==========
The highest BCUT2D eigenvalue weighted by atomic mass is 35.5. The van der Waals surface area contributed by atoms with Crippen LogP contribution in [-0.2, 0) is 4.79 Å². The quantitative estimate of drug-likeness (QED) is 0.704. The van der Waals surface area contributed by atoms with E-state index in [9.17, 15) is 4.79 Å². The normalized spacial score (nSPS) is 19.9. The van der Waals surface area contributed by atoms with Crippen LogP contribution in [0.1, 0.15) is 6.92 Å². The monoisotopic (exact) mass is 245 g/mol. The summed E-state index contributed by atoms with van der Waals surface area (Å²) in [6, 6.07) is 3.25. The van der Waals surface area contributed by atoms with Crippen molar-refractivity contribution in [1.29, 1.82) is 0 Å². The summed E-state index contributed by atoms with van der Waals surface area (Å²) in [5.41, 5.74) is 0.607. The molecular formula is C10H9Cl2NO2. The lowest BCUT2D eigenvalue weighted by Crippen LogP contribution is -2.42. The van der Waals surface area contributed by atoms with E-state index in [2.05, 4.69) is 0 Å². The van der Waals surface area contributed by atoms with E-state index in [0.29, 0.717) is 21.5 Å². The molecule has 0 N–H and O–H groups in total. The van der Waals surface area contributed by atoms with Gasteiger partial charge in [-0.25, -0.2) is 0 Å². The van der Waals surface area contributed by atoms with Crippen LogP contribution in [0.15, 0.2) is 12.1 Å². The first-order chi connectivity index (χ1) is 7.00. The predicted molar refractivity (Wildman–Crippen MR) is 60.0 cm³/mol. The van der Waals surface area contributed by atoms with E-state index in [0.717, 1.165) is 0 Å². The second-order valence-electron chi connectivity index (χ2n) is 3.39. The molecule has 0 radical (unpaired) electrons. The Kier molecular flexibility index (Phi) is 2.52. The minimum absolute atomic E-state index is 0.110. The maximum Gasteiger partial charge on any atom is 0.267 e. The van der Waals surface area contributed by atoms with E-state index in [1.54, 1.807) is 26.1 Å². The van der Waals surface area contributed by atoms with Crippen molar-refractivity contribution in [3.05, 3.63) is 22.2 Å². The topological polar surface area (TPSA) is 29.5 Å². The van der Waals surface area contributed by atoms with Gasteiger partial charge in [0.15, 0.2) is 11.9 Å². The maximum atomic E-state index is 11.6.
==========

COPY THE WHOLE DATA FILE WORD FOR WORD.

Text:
The highest BCUT2D eigenvalue weighted by atomic mass is 35.5. The van der Waals surface area contributed by atoms with Crippen LogP contribution in [-0.2, 0) is 4.79 Å². The quantitative estimate of drug-likeness (QED) is 0.704. The van der Waals surface area contributed by atoms with E-state index in [9.17, 15) is 4.79 Å². The normalized spacial score (nSPS) is 19.9. The van der Waals surface area contributed by atoms with Crippen LogP contribution in [0.1, 0.15) is 6.92 Å². The monoisotopic (exact) mass is 245 g/mol. The summed E-state index contributed by atoms with van der Waals surface area (Å²) in [6, 6.07) is 3.25. The van der Waals surface area contributed by atoms with Crippen molar-refractivity contribution in [1.29, 1.82) is 0 Å². The summed E-state index contributed by atoms with van der Waals surface area (Å²) in [5.41, 5.74) is 0.607. The molecular formula is C10H9Cl2NO2. The lowest BCUT2D eigenvalue weighted by Crippen LogP contribution is -2.42. The van der Waals surface area contributed by atoms with E-state index in [2.05, 4.69) is 0 Å². The van der Waals surface area contributed by atoms with E-state index in [0.29, 0.717) is 21.5 Å². The molecule has 0 N–H and O–H groups in total. The van der Waals surface area contributed by atoms with Gasteiger partial charge in [-0.25, -0.2) is 0 Å². The van der Waals surface area contributed by atoms with Crippen LogP contribution in [0.15, 0.2) is 12.1 Å². The first-order chi connectivity index (χ1) is 7.00. The predicted molar refractivity (Wildman–Crippen MR) is 60.0 cm³/mol. The van der Waals surface area contributed by atoms with E-state index in [0.717, 1.165) is 0 Å². The second-order valence-electron chi connectivity index (χ2n) is 3.39. The molecule has 0 radical (unpaired) electrons. The Kier molecular flexibility index (Phi) is 2.52. The minimum absolute atomic E-state index is 0.110. The maximum Gasteiger partial charge on any atom is 0.267 e. The van der Waals surface area contributed by atoms with E-state index in [1.54, 1.807) is 26.1 Å². The van der Waals surface area contributed by atoms with Crippen molar-refractivity contribution in [3.05, 3.63) is 22.2 Å². The topological polar surface area (TPSA) is 29.5 Å². The van der Waals surface area contributed by atoms with Gasteiger partial charge in [0.15, 0.2) is 11.9 Å². The maximum atomic E-state index is 11.6.